Note: While reading a book whenever I come across something interesting, I highlight it on my Kindle. Later I turn those highlights into a blogpost. It is not a complete summary of the book. These are my notes which I intend to go back to later. Let’s start!
He took the first step designers always take—he accepted the situation and, by accepting his situation, he began the process of designing his work life. First, he decided to plan positive energy breaks at three-hour intervals every day. He would get up from his desk, take a walk around the grounds of the company, then go to the cafeteria and buy an ice-cream cone. He gained weight, but he also found something that made him happy every few hours and helped him feel reengaged with his work when he sat back down at his desk. The day felt less difficult with these scheduled breaks, and Garth felt less like he was doing time in prison. Buying an ice-cream cone is pretty doable. That was solution number one. Second, Garth looked around at this large, vast, complicated company and decided he could learn a lot from the smart people there, particularly those outside his Marketing department. He decided to visit the other parts of the organization and learn as much as possible. He especially connected with the Sales department and learned everything there was to learn from them when it came to telecommunications sales. It turned out that having friends in Sales helped him in his marketing job. Garth’s job still sucked—it was not the one he had been promised. But Garth got curious and started talking to people and, because he was learning new things every day, the pay was decent, and he was able to get good work done, he was able to live into the “good enough for now” point of view. And after eighteen months—enough time that it wouldn’t look so bad on his résumé—Garth decided to change jobs. Because of some positive recommendations from his friends in Sales, he was able to move to a better job in a much better company. In the end, he left feeling successful, with some great relationships, and with his résumé (and soul) intact. The good enough for now reframe helped Garth, and it is going to help you stop being one of the disengaged at work, stop being a statistic, and begin designing your work life. Let’s be really clear here—we’re not trying to tell you to lie to yourself or settle for a miserable job or even for an unsatisfying one. We are suggesting that, to change your point of view and to start moving toward more happiness, it is best to stop waiting for something or someone else to change. You have no control over other people, and little control sometimes of your circumstances (just ask Garth). When we design our work life, we begin by accepting what is, and then find small ways to redesign our circumstances. We get curious, talk to people, try stuff, and start telling a new story. In the process, we find ourselves more engaged, and more energized. All from adopting the point of view that what we have is good enough, for now. Not for forever. For now.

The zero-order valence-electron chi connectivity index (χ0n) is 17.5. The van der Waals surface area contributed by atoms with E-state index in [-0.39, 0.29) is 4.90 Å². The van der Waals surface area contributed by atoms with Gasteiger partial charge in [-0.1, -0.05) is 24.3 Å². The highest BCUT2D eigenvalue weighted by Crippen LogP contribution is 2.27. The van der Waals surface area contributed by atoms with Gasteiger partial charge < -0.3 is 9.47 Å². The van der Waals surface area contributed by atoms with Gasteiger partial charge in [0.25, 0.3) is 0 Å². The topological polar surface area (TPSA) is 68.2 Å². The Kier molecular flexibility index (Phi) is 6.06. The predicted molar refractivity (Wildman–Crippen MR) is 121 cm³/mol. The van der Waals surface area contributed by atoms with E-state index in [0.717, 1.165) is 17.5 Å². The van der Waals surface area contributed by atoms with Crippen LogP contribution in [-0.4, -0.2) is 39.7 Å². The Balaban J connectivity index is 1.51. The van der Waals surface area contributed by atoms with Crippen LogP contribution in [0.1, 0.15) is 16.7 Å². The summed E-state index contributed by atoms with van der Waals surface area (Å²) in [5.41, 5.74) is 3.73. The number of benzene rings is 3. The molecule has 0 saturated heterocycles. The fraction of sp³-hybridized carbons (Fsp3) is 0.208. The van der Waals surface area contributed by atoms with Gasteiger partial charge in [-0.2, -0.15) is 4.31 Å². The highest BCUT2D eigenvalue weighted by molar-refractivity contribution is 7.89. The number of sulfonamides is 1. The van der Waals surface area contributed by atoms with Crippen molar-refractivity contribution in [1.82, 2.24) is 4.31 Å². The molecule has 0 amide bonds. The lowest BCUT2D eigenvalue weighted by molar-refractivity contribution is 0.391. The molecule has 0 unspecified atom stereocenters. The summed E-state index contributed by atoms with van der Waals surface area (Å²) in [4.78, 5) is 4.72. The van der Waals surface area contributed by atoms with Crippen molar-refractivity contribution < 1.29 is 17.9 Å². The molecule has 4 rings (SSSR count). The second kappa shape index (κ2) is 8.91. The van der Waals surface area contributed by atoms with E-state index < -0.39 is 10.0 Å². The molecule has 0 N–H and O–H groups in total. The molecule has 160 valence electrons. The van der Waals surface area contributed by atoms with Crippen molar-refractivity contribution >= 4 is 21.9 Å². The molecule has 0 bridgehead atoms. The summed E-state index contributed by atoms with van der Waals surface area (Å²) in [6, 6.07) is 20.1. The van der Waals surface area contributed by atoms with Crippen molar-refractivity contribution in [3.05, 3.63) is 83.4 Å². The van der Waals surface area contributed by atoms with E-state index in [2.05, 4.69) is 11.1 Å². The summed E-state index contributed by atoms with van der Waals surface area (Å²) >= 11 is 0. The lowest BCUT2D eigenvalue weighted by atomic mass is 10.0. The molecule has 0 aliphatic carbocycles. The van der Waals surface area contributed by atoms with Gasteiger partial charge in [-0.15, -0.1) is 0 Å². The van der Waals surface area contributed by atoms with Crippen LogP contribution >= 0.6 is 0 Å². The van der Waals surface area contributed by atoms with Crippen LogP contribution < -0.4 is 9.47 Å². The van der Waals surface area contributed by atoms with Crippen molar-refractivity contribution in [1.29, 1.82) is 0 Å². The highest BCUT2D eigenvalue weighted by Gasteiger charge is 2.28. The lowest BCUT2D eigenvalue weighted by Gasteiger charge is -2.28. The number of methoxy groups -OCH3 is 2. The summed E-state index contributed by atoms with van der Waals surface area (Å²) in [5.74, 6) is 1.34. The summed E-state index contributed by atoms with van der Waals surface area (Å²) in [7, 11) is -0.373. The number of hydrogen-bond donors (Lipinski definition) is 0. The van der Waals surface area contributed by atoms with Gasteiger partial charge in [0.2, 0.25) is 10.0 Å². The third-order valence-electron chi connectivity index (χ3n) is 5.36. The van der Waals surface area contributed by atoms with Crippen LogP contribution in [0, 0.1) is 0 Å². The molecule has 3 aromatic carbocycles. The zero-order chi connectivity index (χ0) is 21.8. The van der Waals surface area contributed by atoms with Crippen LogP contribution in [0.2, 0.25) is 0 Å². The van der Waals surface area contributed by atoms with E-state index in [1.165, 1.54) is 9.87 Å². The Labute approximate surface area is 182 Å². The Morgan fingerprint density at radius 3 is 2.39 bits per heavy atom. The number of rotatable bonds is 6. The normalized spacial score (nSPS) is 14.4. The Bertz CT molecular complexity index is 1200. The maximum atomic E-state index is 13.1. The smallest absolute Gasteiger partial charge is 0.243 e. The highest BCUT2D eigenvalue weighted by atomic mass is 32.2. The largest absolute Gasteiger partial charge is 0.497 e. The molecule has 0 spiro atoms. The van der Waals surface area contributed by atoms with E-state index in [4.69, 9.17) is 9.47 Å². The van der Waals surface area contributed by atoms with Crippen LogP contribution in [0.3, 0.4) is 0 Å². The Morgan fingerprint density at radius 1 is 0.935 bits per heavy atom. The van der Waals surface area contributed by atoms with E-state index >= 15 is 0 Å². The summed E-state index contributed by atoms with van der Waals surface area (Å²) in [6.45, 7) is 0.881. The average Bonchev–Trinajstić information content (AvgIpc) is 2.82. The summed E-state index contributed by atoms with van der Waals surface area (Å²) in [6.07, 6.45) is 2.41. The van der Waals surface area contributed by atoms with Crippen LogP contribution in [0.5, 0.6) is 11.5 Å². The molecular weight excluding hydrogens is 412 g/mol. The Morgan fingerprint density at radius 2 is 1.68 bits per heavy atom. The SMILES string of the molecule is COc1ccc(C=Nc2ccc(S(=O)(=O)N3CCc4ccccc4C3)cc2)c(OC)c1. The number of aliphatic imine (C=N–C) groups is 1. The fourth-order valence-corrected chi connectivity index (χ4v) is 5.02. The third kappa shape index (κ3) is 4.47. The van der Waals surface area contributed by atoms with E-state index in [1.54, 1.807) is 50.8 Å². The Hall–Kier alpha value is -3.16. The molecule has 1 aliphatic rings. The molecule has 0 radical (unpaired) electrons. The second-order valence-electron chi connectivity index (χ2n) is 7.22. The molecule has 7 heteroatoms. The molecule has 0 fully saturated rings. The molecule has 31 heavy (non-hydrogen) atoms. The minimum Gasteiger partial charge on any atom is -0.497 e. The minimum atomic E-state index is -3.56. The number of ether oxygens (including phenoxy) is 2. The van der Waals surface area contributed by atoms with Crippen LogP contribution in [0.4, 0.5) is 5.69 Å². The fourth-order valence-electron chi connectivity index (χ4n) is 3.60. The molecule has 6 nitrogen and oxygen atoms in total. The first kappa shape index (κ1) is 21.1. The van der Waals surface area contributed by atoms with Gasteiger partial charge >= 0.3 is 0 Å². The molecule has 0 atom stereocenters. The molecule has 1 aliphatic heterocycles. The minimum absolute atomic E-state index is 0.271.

Good Enough for Now is a reframe, not a rename.
- When you reframe, you are actually completely reorganizing how you structure your perception of a situation (which of course means a new point of view), which fundamentally alters how you focus your attention and deploy your bias to action. When it works, this results in a substantively different story and experience.